My build up to Marine Corps started just like every other marathon: full of hope and dreams of a PR. I mean, I was just fresh off a 5k PR and training was going great, so why wouldn't that seem natural? Fast forward my steady training through the summer until about September, when things suddenly changed. No, it wasn't an injury or anything running related. After months of discussing it, we finally put an offer down on a house that was quickly accepted. More importantly, it meant we needed to pack up our stuff ASAP, so we could prep our current house for listing. In a matter of 4 days, we essentially moved 75% of our stuff out of the house, thoroughly cleaned, repainted, prepped, etc everything. It was a lot of work and took even more out of my physically. I had no time, motivation or energy to run. From the moment I woke to the moment I went to bed (sometimes way later than I would prefer), I was doing house work. For those that know me, if I told you I had no motivation to run, you would wonder if someone stole my body and replaced it with a zombie. That is NOT me and never has been. But here I was, 4-6 weeks out from my goal race and I had no motivation or energy to train. 7 days went by without a run - not by choice, but dictated by how I could spend my time. On top of it all was the need to take care of the Z man. One of the things you learn as a parent especially, is that you lose your ability to be selfish in times of need. Its easy when its just the two of you to say, "I'm leaving for 3 hrs to go do my long run". Its much harder to do that when you have more to take care of and be responsible for. When I had free time (if any existed during this period), it was spent with my family, not out on my own running. I still got some training in, but less so than would be considered ideal given the timing in the training cycle. We all have priorities and for the first time in a while, running wasn't one of them.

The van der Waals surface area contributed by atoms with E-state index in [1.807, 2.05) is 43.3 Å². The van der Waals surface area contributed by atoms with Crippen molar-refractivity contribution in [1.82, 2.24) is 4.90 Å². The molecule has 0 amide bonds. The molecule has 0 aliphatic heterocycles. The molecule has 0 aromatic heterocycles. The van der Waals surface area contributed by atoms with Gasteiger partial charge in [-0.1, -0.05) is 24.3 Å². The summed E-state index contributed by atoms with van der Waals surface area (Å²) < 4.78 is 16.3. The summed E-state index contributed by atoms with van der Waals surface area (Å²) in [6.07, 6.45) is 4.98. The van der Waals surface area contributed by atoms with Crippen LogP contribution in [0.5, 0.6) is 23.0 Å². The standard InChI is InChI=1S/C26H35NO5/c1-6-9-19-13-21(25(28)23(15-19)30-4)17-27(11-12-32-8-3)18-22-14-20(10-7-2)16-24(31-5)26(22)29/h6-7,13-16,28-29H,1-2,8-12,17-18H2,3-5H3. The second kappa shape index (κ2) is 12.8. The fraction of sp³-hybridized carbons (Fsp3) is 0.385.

Now to be honest, I was doing plenty of cross training during this time, including tons of stairs with heavy boxes, lots of core work painting and assorted house tasks, etc. And life was pretty much like this up until 2 days before the race, when I drew a line in the sand and said I had to rest if I wanted any chance at the marathon. In fact, I was more sore during this time than any other time I can recall from running. Oh and closing on the new house was the Friday before the race, so life stress was totally at an all time low (that might be a slight understatement). So this was my long way of saying, I didn't make it to the start line knowing that I did everything I could to run to my potential. However, it doesn't mean I wouldn't try. You see, I was in the fortunate position of having nothing to lose. Since I ran my BQ in March and was already accepted into Boston, I honestly had nothing to lose by just going out to PR and seeing what happened. I had good training leading up to it and a few years of consistent uninterrupted training to base everything off of. Why not? So I decided to go for 3:05 as a soft goal.